✒︎ The Project has opted for not continuing with scientific research

      of Nature and wildlife. It has brought, so far, mainly unwanted exposure

      and put in danger protection of plants and animals.


  1. If you are a restoration or nature protection practitioner, are facing the same challenges and are unbiased by local considerations, please contact us at elena (at)

  1. For volunteers : please apply via WorkAway, . We work through this network for insurance and visibility reasons.

For friends and previous volunteers (you know our contacts) : that’s what you can do here.

rivers Leones y Claro


forest destruction Aysen

Dead trees and absence of soil - result of fires of 1939

The Project works on the basis of the principle of personal responsibility and therefore

participates only in international or nationwide unbiased partnerships of independent entities, acting as information exchange and mutual support networks.

It does not join other types of associations, as according to experience, they are:

  1. -acting on the basis of diluted, and therefore, reduced responsibility;

  2. -mainly acting as social “pendulums”;

  3. -receiving significant amounts of financial support, but little goes to Nature itself.

The Project does not participate in large tree planting campaigns, as they usually do not ensure the quality and the future of their main announced purpose.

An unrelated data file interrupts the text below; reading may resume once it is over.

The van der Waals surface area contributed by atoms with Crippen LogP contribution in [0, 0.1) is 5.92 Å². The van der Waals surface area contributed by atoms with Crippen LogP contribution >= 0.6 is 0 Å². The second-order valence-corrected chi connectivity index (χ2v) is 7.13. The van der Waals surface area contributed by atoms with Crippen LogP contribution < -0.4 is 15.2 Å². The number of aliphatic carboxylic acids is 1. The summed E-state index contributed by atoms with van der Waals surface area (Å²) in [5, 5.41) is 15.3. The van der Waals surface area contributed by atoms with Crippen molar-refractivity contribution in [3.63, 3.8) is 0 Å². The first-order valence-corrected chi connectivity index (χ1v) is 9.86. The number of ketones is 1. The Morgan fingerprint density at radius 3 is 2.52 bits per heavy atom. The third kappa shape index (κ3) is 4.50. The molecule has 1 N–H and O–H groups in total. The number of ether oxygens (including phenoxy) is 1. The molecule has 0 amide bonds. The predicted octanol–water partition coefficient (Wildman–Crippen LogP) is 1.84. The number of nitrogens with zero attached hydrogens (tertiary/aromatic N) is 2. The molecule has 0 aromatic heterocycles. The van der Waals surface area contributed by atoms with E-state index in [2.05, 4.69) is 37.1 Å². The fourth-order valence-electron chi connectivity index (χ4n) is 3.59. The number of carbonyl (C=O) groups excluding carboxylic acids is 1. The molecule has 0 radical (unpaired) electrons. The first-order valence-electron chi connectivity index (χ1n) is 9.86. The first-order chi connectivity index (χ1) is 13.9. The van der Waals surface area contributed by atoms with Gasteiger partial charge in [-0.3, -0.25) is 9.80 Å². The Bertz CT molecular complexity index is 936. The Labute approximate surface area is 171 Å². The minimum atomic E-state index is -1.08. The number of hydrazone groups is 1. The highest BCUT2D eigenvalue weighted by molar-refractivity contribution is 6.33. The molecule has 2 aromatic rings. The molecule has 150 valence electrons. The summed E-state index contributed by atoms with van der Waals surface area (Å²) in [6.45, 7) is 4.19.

Damages of filming for wild animals

Photography and journalism:

The Project does not give interviews or makes public declarations as it works only with Nature.

The goal is to protect the Nature in the Project from it. Wildlife and nature photography and filming add degrading pressure on nature protected areas, disturb and bring wild animals to exhaustion, open way to poachers and tourists, do not respect the privacy of the wilderness. Most of types of wildlife and nature photography and filmmaking can be classified as animal abuse. They seldom show natural animal behaviour.

A Sad Tale of Photographing in a National Park.

SER Iceland

Presentation of the project at SER, Iceland, 09.2018, SERE2018

01.2018 - August 2020

We are grateful to those who understand and share the motivations for, and ethics and variety of private conservation and ecosystem restoration, such as this very helpful publication by Jennifer Gooden and Richard Grenyer  “The psychological appeal of owning private land for conservation”. It shows that people who own conservation-oriented land properties prioritized factors like autonomy, efficacy, connection, and meaning in their goals for a private land conservation program, that landowners incorporate conservation projects into their sense of identity.

Abstract: Continued threats to global biodiversity have stimulated interest in the private purchase of land for conservation. Though not a new phenomenon, private land conservation appears to be on the rise, and its ambiguous position between philanthropy and financial investment leads to questions about the nature of landowner motives,  a model of PCA (privately conserved areas) engagement in which landowners became personally invested in the management of PCAs and in the nature they protected. PCAs can be conceptualized not merely as philanthropic endeavors or investments, but also as meaningful projects in which their owners engage. Land conservation programs might benefit from allowing landowner autonomy to the maximum extent possible, developing best practice standards against which landowners can assess their efficacy, and facilitating the development of landowner network.

Assessments of modern “ecological grief” are also valuable.

Commending those who made real contributions for Nature